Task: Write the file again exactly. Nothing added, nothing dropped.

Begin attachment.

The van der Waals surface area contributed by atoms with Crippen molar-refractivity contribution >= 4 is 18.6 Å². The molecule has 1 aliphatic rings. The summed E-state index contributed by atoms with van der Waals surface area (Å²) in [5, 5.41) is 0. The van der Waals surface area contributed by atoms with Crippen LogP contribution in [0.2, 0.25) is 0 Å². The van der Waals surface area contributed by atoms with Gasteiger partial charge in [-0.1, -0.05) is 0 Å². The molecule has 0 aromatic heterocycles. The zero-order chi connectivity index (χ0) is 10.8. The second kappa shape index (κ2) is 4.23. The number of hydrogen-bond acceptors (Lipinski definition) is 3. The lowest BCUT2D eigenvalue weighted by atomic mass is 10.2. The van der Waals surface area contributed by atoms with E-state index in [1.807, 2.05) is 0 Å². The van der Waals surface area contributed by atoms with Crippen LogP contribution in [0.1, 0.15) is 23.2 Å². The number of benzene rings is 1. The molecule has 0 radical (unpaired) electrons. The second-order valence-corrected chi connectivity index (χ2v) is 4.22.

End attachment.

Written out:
The van der Waals surface area contributed by atoms with Crippen molar-refractivity contribution >= 4 is 18.6 Å². The molecule has 1 aliphatic rings. The summed E-state index contributed by atoms with van der Waals surface area (Å²) in [5, 5.41) is 0. The van der Waals surface area contributed by atoms with Crippen LogP contribution in [0.2, 0.25) is 0 Å². The van der Waals surface area contributed by atoms with Gasteiger partial charge in [-0.1, -0.05) is 0 Å². The molecule has 0 aromatic heterocycles. The zero-order chi connectivity index (χ0) is 10.8. The second kappa shape index (κ2) is 4.23. The number of hydrogen-bond acceptors (Lipinski definition) is 3. The lowest BCUT2D eigenvalue weighted by atomic mass is 10.2. The van der Waals surface area contributed by atoms with E-state index in [1.807, 2.05) is 0 Å². The van der Waals surface area contributed by atoms with Crippen LogP contribution in [0.1, 0.15) is 23.2 Å². The number of benzene rings is 1. The molecule has 0 radical (unpaired) electrons. The second-order valence-corrected chi connectivity index (χ2v) is 4.22.